Eileen Monger has put together an appealing collection of traditional airs and dances for Celtic harp. Monger, who skillfully plays a harp her father crafted, is accompanied by several talented artists: Mike Billinge on the bodhran (goatskin drum), George Monger on the hammer dulcimer, and Jenny McLeod on the uilleann pipes and whistles. (Uilleann, by the way, is Irish for elbow, referring to the fact that these pipes -- much softer sounding than Highland bagpipes -- are pumped by a bellows under the elbow). The album is well balanced with tracks that range from laments to very lively reels and double jigs, with a good range of polkas, hornpipes, and other dance sets in between. The album's appeal is strengthened by the fact that some of the tracks have interesting histories. "The Wild Geese," for example, is an air that laments the departure of many in the Irish army to the continent following the surrender of Limerick in 1691. It is said that the women sang it on the shore as the men were leaving. "Give Me Your Hand" ("Tabhair Dom Do Lamh" in Irish) was composed by the aristocratic Rory Dall O'Cathain (c. 1570-1650). He dedicated it to Lady Eglinton, who insulted him when he visited her house by demanding in a peremptory manner that he play a tune. When he walked out, she learned of his rank and apologized. O'Cathain then composed the tune in her honor. The tune is sometimes mistakenly attributed to a contemporary, Turlough O'Carolan, who apparently once tried to throttle O'Cathain for slandering him at a festival. While not all of the tunes have such rich history, they do not suffer for it. Howard Jones originally composed "Hide and Seek" for the synthesizer. The instrumental version on this album makes it sound somewhat more traditional without losing the haunting quality of the original. Another altered tune is "Fingal's Cave," originally a Highland pipe lament that is here successfully performed as a march. Variety with consistency hallmarks this album and recommends it to all Celtic music fans.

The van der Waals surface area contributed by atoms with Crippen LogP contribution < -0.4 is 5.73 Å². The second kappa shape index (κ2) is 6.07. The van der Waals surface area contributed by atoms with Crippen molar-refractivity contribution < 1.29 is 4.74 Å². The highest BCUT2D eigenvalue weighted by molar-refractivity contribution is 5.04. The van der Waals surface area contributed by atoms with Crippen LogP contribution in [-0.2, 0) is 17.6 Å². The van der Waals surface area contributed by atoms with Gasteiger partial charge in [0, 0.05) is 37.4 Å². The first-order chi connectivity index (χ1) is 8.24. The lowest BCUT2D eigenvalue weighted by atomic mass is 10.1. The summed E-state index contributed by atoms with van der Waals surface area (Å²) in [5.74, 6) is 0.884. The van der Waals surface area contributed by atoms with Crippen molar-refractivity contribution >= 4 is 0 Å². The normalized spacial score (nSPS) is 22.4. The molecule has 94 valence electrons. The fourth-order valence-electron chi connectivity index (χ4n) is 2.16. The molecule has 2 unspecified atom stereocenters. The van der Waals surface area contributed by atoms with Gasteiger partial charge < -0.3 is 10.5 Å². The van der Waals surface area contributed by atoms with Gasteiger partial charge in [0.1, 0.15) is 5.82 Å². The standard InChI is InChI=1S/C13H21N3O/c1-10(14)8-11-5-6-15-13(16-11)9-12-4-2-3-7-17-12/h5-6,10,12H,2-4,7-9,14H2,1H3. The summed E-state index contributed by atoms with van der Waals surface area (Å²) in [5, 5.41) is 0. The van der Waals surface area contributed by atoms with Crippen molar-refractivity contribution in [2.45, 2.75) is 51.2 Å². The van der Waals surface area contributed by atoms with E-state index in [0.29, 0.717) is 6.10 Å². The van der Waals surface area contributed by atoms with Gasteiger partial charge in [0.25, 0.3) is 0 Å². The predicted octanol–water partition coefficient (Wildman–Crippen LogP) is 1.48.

AllMusic Review by Peter Ditzel